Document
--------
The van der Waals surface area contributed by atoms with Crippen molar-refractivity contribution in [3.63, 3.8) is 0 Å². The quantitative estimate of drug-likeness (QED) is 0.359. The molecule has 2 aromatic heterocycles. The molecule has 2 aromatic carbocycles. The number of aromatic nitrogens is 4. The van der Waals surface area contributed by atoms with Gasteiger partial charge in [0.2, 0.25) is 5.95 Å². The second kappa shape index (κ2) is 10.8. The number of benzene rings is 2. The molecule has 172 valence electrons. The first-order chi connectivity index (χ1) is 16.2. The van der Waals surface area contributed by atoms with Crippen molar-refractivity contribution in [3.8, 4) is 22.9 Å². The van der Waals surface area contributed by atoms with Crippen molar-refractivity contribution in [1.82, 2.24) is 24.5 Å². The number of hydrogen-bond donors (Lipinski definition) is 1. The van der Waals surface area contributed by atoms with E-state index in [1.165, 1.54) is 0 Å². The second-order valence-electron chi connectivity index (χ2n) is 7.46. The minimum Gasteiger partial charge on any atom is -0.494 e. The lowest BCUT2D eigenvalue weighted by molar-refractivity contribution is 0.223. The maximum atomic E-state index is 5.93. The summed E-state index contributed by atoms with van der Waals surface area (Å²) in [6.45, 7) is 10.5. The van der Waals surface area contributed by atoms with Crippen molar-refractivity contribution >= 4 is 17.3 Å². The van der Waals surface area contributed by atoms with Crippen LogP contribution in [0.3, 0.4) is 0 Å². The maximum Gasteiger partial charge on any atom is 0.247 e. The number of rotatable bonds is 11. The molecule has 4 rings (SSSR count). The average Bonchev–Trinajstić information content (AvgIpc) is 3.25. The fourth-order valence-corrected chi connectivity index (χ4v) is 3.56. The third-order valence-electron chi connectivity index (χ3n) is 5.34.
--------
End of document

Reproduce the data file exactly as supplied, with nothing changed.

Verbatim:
The van der Waals surface area contributed by atoms with Crippen molar-refractivity contribution in [3.63, 3.8) is 0 Å². The quantitative estimate of drug-likeness (QED) is 0.359. The molecule has 2 aromatic heterocycles. The molecule has 2 aromatic carbocycles. The number of aromatic nitrogens is 4. The van der Waals surface area contributed by atoms with Gasteiger partial charge in [0.2, 0.25) is 5.95 Å². The second kappa shape index (κ2) is 10.8. The number of benzene rings is 2. The molecule has 172 valence electrons. The first-order chi connectivity index (χ1) is 16.2. The van der Waals surface area contributed by atoms with Crippen molar-refractivity contribution in [3.8, 4) is 22.9 Å². The van der Waals surface area contributed by atoms with Crippen molar-refractivity contribution in [1.82, 2.24) is 24.5 Å². The number of hydrogen-bond donors (Lipinski definition) is 1. The van der Waals surface area contributed by atoms with E-state index in [1.165, 1.54) is 0 Å². The second-order valence-electron chi connectivity index (χ2n) is 7.46. The minimum Gasteiger partial charge on any atom is -0.494 e. The lowest BCUT2D eigenvalue weighted by molar-refractivity contribution is 0.223. The maximum atomic E-state index is 5.93. The summed E-state index contributed by atoms with van der Waals surface area (Å²) in [6.45, 7) is 10.5. The van der Waals surface area contributed by atoms with Crippen molar-refractivity contribution >= 4 is 17.3 Å². The van der Waals surface area contributed by atoms with Crippen LogP contribution in [0.3, 0.4) is 0 Å². The maximum Gasteiger partial charge on any atom is 0.247 e. The number of rotatable bonds is 11. The molecule has 4 rings (SSSR count). The average Bonchev–Trinajstić information content (AvgIpc) is 3.25. The fourth-order valence-corrected chi connectivity index (χ4v) is 3.56. The third-order valence-electron chi connectivity index (χ3n) is 5.34.